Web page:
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Report: Reining in Wall Street
Bailout Report Card
Leading economists, members of Congress and the Administration have very different ideas as to the chances that the Financial Stability Programs (formerly Troubled Asset Relief Programs) will increase lending, increase the flow of credit, keep families in their homes and ultimately stabilize the economy. No one may have the complete answer on that – but everyone has a suggestion and a criticism for moving forward.
A full-scale financial collapse has (at least temporarily) been avoided, but have fundamental problems been addressed and at what cost long-term? When will American families and the average taxpayer see the benefit of protecting shareholders of Citigroup, Bank of America or Goldman Sachs? Especially as their pensions, retirement savings and investments evaporate? What benefits will taxpayers reap for becoming shareholders of AIG and now General Motors?
The U.S. Public Interest Research Group (U.S. PIRG) determined that one of the most disturbing aspects at the outset of the bailout programs was that an enormous group of people did not know what the programs were, how participation was determined, what the money would be used for, what it meant to accept the money, and if it would ever be returned. Did we mention that this group of people included Congress, the American taxpayers and even the bankers themselves?
To that end, PIRG investigated and created a report card on transparency and accountability in the hope that the next Administration would answer some of these very basic questions and begin to hold the banks accountable for how the money was spent. In February of 2009, U.S. PIRG released its first report card on how the bailout had been handled by the departing administration in terms of transparency and accountability, resulting in almost entirely “F” or failing grades.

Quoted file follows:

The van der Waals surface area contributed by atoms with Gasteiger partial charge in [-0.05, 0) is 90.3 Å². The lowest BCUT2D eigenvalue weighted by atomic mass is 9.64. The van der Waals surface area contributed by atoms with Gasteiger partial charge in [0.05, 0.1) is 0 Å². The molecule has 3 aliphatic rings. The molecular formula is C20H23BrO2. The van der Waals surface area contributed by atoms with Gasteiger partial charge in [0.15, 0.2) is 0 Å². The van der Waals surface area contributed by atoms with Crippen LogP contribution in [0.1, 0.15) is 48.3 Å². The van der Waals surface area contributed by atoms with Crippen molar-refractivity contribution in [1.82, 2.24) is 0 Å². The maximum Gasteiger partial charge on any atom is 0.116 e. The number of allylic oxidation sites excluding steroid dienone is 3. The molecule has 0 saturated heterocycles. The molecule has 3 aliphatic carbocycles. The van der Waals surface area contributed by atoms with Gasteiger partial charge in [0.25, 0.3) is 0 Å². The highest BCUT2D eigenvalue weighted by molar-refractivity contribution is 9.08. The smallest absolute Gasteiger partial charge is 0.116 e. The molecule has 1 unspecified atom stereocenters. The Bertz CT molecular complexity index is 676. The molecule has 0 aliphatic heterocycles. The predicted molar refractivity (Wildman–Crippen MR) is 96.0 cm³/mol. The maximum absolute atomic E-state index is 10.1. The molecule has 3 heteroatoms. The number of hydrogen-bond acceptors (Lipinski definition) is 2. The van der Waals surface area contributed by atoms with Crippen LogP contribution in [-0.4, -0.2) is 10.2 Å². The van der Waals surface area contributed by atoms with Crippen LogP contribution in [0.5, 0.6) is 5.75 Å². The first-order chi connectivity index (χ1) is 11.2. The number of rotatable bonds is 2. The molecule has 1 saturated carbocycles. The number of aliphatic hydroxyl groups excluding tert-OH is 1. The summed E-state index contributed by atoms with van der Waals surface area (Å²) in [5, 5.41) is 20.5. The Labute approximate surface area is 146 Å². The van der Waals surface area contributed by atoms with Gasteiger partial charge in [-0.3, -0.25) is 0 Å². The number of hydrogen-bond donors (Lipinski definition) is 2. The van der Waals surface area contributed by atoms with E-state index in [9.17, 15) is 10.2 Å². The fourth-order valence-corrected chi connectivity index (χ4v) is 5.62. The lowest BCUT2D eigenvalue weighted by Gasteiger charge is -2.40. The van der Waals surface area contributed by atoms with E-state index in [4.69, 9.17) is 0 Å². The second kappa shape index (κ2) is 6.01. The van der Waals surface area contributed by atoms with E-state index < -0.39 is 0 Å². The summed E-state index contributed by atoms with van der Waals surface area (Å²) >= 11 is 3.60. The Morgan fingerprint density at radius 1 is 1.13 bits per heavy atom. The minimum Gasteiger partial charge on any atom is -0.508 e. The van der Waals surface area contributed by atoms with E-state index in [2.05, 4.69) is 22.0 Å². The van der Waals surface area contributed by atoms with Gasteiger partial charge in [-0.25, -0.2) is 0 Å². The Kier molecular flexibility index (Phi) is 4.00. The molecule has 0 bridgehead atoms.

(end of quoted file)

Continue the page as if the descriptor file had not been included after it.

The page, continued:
In terms of transparency, June’s results show marked improvement, as a result of the Obama Administration’s establishment of online resources, planning documentation, reporting requirements and taxpayer protection principles for at least some of the programs. Marks have improved marginally for accountability (holding banks accountable for how they spend the money and how they operate going forward).
This report updates those findings. The updated findings include:
• Grades improved on every line item on the Report Card, with a C average (the January 2009 Report Card earned a failing average of “F”)
• The new Administration has made important progress around transparency in terms of developing online resources, fact sheets, guidelines, interactive programs and tools to help taxpayers navigate the myriad programs and hundreds of participants
• Lending data is now required for all banks receiving bailout assistance, both at a summary level and individual bank level While the data results have not shown an increase in lending, at least the data is being collected across the banks, which we hope leads to further evaluation of the program itself
• Serious ambiguities in the rules are reflected in poorly defined criteria and definitions for separate protocol governing “exceptional cases” and some quantities defined only as “substantial assistance.”
• Foreclosure mitigation data is not yet available (so we don’t know if it’s working), although the Make Homeownership Affordable program information is user-friendly and thorough
• Because many reforms and new conditions only apply going forward, the institutions that have received the largest amount of taxpayer dollars will not be subject to some of the new transparency and accountability terms outlined in the Financial Stability Plan. To a large extent, regulators have shut the barn door after the horses are gone – and left the public in debt and in the dark.
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